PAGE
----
Nationals Make Offers To Free Agent Pitchers

By Barry Svrluga
Washington Post Staff Writer
Thursday, December 22, 2005

With the offseason's marquee free agents bypassing the Washington Nationals and their swirl of political controversy, General Manager Jim Bowden was already left pursuing less accomplished players to fill the club's significant gap in starting pitching. Yesterday, when a crop of additional players became free agents after their former clubs didn't offer them contracts, the pool of affordable also-rans expanded, as did the Nationals' search.

Washington showed interest in free agent right-handers Ramon Ortiz, Josh Fogg, Dewon Brazelton and Ryan Franklin by making contract offers yesterday, Bowden said by e-mail. He was trying to get in touch with the agent for Wade Miller as well in hopes of doing the same.

None of those players posted a winning record in 2005, and all were deemed expendable by their former teams, who would have faced arbitration hearings or contract negotiations with them. They are now added to the Nationals' pursuit of starters, one which already includes negotiations with free agents Brett Tomko and Shawn Estes -- discussions that have been ongoing for weeks -- as well as Joe Mays.

The wide net cast over a group of players who were largely unsuccessful last season highlights the Nationals' predicament. Though they have made offers to such high-profile free agents as A.J. Burnett and Kevin Millwood, most players are reluctant to sign long-term deals with Washington because the team doesn't have a new owner or a final deal with the District on a new stadium.

So here's the sampling. Ortiz won 44 games for the Angels from 2001 to '03, but was 9-11 with a 5.36 ERA for Cincinnati last season. Fogg was once one of the Pirates' most promising starters, but he suffered the first losing season of his career (6-11, 5.05).

And those appear to be the most stable choices. Franklin not only struggled (8-15, 5.10 ERA) for the Mariners, but was suspended for 10 days for violating baseball's steroid policy. Brazelton went 1-8 with a 7.61 ERA for Tampa Bay, which sent him to the minors only to have him disappear for three weeks because he didn't want to accept the assignment. Miller went just 4-4 with a 4.95 ERA and managed only 91 innings for Boston because of shoulder problems.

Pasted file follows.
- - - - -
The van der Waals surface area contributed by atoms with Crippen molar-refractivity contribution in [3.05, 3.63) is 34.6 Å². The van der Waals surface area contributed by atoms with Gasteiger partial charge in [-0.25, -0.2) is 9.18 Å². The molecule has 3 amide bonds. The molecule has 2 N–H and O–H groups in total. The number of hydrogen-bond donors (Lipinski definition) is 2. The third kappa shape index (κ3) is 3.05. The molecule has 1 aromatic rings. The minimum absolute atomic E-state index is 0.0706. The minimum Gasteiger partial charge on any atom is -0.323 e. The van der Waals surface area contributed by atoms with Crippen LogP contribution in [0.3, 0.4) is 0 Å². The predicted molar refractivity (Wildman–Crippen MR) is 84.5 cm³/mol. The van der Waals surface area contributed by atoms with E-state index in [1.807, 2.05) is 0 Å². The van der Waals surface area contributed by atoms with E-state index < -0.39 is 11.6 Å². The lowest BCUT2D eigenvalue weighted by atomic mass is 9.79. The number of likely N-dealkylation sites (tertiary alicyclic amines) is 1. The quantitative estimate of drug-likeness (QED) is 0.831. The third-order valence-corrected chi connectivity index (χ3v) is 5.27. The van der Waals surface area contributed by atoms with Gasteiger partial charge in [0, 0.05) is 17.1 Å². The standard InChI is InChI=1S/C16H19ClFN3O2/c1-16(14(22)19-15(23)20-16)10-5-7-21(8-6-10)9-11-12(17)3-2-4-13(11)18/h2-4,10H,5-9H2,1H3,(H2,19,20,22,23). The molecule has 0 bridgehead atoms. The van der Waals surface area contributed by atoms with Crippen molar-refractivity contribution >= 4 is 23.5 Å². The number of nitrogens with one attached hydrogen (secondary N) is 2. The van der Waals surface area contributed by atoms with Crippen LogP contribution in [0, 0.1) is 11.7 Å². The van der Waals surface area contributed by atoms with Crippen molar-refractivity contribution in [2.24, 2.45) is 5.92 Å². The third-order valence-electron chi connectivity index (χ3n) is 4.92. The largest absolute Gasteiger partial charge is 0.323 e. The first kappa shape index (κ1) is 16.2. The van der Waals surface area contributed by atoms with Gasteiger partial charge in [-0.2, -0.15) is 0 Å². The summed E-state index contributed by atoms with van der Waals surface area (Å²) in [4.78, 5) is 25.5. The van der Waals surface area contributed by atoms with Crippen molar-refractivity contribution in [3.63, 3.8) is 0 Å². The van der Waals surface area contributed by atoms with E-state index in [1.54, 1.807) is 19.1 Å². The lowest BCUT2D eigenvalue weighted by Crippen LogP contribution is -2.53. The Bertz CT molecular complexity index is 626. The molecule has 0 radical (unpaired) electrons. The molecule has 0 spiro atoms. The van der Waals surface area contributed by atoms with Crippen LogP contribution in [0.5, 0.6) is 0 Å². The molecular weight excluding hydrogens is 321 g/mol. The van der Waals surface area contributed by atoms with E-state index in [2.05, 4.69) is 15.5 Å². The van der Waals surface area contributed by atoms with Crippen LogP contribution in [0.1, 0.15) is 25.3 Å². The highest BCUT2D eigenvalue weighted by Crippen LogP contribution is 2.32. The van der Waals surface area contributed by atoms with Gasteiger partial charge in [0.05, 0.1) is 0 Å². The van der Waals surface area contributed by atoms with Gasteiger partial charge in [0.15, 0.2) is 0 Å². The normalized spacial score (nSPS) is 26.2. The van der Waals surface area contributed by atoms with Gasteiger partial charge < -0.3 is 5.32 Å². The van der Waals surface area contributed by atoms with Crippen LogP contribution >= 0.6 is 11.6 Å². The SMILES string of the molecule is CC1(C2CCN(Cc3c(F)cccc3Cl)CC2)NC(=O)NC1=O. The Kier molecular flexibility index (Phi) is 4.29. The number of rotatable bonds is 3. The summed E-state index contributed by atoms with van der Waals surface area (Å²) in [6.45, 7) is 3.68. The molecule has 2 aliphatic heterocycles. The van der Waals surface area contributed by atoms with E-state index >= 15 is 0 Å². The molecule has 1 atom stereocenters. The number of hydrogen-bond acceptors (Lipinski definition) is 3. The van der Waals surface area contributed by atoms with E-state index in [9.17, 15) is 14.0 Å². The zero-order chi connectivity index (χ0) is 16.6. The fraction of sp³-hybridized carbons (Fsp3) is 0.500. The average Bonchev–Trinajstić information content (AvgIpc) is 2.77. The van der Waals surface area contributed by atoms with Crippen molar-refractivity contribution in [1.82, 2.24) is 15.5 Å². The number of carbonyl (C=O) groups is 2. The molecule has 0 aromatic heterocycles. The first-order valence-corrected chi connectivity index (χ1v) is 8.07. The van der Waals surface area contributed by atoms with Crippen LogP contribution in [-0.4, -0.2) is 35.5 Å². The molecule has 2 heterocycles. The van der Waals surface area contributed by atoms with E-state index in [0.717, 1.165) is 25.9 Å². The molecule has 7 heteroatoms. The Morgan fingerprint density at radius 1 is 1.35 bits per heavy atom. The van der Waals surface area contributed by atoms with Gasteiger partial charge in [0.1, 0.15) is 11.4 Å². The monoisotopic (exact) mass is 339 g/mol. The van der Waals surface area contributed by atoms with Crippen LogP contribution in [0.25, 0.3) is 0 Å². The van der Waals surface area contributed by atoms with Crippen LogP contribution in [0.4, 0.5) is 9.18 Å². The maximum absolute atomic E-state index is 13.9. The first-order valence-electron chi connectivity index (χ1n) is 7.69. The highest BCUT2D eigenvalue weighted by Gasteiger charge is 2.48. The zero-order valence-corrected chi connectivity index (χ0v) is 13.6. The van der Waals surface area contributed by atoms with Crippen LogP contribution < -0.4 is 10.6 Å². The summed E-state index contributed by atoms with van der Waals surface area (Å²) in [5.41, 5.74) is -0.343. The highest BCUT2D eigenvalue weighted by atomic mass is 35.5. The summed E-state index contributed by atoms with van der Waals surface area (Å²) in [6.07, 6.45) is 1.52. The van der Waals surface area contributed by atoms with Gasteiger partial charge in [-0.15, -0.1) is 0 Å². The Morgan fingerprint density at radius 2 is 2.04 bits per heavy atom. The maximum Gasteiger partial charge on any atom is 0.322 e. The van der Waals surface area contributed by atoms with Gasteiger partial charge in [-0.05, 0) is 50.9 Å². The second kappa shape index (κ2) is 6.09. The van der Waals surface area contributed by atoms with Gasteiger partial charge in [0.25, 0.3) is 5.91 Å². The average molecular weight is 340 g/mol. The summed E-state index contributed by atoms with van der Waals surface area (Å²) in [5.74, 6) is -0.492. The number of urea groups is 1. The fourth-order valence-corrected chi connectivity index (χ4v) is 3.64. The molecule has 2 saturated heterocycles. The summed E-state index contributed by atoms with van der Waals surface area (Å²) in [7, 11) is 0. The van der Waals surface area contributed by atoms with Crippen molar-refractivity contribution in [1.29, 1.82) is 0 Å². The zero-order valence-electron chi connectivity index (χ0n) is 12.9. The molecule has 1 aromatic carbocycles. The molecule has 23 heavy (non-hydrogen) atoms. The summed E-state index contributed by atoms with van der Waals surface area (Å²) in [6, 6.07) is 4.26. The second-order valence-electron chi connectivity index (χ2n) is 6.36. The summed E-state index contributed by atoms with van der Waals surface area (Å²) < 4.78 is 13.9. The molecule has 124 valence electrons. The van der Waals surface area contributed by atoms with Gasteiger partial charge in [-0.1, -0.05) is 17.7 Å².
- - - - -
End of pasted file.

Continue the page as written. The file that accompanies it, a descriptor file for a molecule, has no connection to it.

But with only three healthy members of their rotation -- Livan Hernandez, John Patterson and newly acquired Brian Lawrence -- the Nationals are considering even unpalatable options. They moved closer to re-signing right-hander Tony Armas Jr. to an incentive-laden contract. Armas went 7-7 with a career-worst 4.97 ERA last year, and he has pitched only 204 1/3 innings over the last three seasons because of injuries.

The Nationals also offered arbitration to catcher Brian Schneider, first baseman Nick Johnson, reliever Luis Ayala, infielder Jamey Carroll and outfielder Marlon Byrd. Bowden said the club could seek to sign one or more of them to multiyear contracts.

The club declined to offer contracts to four arbitration-eligible players: second baseman Junior Spivey, infielder Rick Short, outfielder Alex Escobar and right-hander T.J. Tucker -- and they became free agents. The club signed Escobar and Tucker to minor league deals, and sold Short -- a career minor leaguer who debuted as a 32-year-old rookie with Washington -- to Tohoku Rakuten of Japan's Pacific League.

Spivey's departure was expected. The Nationals have five capable second basemen (Alfonso Soriano, Jose Vidro, Carroll, Damian Jackson and Marlon Anderson). Spivey made $2.2 million last season and would have received a raise in arbitration. His loss leaves Washington with nothing in return for the trade of right-hander Tomo Ohka to Milwaukee. Tucker made only 13 appearances before being lost to right elbow surgery in June, and he won't be ready for spring training. Escobar sat out the season because of injuries.

© 2005 The Washington Post Company